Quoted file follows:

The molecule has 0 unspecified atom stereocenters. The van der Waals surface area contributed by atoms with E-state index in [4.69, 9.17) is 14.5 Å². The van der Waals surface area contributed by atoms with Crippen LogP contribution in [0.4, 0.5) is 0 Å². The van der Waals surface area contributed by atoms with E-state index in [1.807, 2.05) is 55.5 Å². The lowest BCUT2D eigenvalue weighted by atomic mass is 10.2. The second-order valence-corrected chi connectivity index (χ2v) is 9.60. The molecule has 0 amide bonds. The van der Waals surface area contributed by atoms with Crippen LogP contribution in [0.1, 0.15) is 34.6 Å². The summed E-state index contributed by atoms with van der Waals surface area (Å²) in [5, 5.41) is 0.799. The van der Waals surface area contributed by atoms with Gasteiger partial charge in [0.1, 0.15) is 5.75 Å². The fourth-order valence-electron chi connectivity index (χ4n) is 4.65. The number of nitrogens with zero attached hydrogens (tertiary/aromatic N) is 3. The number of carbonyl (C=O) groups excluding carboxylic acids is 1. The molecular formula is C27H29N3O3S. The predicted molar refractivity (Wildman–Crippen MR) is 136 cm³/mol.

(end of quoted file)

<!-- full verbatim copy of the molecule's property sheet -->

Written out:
The molecule has 0 unspecified atom stereocenters. The van der Waals surface area contributed by atoms with E-state index in [4.69, 9.17) is 14.5 Å². The van der Waals surface area contributed by atoms with Crippen LogP contribution in [0.4, 0.5) is 0 Å². The van der Waals surface area contributed by atoms with E-state index in [1.807, 2.05) is 55.5 Å². The lowest BCUT2D eigenvalue weighted by atomic mass is 10.2. The second-order valence-corrected chi connectivity index (χ2v) is 9.60. The molecule has 0 amide bonds. The van der Waals surface area contributed by atoms with Crippen LogP contribution in [0.1, 0.15) is 34.6 Å². The summed E-state index contributed by atoms with van der Waals surface area (Å²) in [5, 5.41) is 0.799. The van der Waals surface area contributed by atoms with Gasteiger partial charge in [0.1, 0.15) is 5.75 Å². The fourth-order valence-electron chi connectivity index (χ4n) is 4.65. The number of nitrogens with zero attached hydrogens (tertiary/aromatic N) is 3. The number of carbonyl (C=O) groups excluding carboxylic acids is 1. The molecular formula is C27H29N3O3S. The predicted molar refractivity (Wildman–Crippen MR) is 136 cm³/mol.